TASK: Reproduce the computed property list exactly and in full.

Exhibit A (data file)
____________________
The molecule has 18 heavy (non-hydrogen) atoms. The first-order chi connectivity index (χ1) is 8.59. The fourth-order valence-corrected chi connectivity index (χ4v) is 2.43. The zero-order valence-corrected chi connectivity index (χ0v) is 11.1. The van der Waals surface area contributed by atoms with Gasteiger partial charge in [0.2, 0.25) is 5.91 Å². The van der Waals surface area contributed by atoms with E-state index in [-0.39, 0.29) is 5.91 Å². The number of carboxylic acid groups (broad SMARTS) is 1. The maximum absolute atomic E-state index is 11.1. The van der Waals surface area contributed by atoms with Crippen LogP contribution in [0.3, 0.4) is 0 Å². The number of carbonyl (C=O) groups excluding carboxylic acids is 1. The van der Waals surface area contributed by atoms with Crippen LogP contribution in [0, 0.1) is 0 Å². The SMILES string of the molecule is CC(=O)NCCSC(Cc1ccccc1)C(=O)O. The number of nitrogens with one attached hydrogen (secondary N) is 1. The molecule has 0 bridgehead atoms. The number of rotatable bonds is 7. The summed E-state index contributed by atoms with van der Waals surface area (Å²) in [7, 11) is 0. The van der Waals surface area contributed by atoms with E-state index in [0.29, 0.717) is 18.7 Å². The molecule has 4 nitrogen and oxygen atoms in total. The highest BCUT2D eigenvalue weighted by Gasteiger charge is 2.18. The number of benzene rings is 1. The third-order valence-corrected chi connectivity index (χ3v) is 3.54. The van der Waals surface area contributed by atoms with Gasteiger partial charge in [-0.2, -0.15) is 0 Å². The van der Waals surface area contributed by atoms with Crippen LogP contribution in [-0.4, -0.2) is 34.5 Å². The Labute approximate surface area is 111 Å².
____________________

The molecule has 18 heavy (non-hydrogen) atoms. The first-order chi connectivity index (χ1) is 8.59. The fourth-order valence-corrected chi connectivity index (χ4v) is 2.43. The zero-order valence-corrected chi connectivity index (χ0v) is 11.1. The van der Waals surface area contributed by atoms with Gasteiger partial charge in [0.2, 0.25) is 5.91 Å². The van der Waals surface area contributed by atoms with E-state index in [-0.39, 0.29) is 5.91 Å². The number of carboxylic acid groups (broad SMARTS) is 1. The maximum absolute atomic E-state index is 11.1. The van der Waals surface area contributed by atoms with Crippen LogP contribution in [0.3, 0.4) is 0 Å². The number of carbonyl (C=O) groups excluding carboxylic acids is 1. The van der Waals surface area contributed by atoms with Crippen LogP contribution in [0, 0.1) is 0 Å². The SMILES string of the molecule is CC(=O)NCCSC(Cc1ccccc1)C(=O)O. The number of nitrogens with one attached hydrogen (secondary N) is 1. The molecule has 0 bridgehead atoms. The number of rotatable bonds is 7. The summed E-state index contributed by atoms with van der Waals surface area (Å²) in [7, 11) is 0. The van der Waals surface area contributed by atoms with E-state index in [0.29, 0.717) is 18.7 Å². The molecule has 4 nitrogen and oxygen atoms in total. The highest BCUT2D eigenvalue weighted by Gasteiger charge is 2.18. The number of benzene rings is 1. The third-order valence-corrected chi connectivity index (χ3v) is 3.54. The van der Waals surface area contributed by atoms with Gasteiger partial charge in [-0.2, -0.15) is 0 Å². The van der Waals surface area contributed by atoms with Crippen LogP contribution in [-0.4, -0.2) is 34.5 Å². The Labute approximate surface area is 111 Å².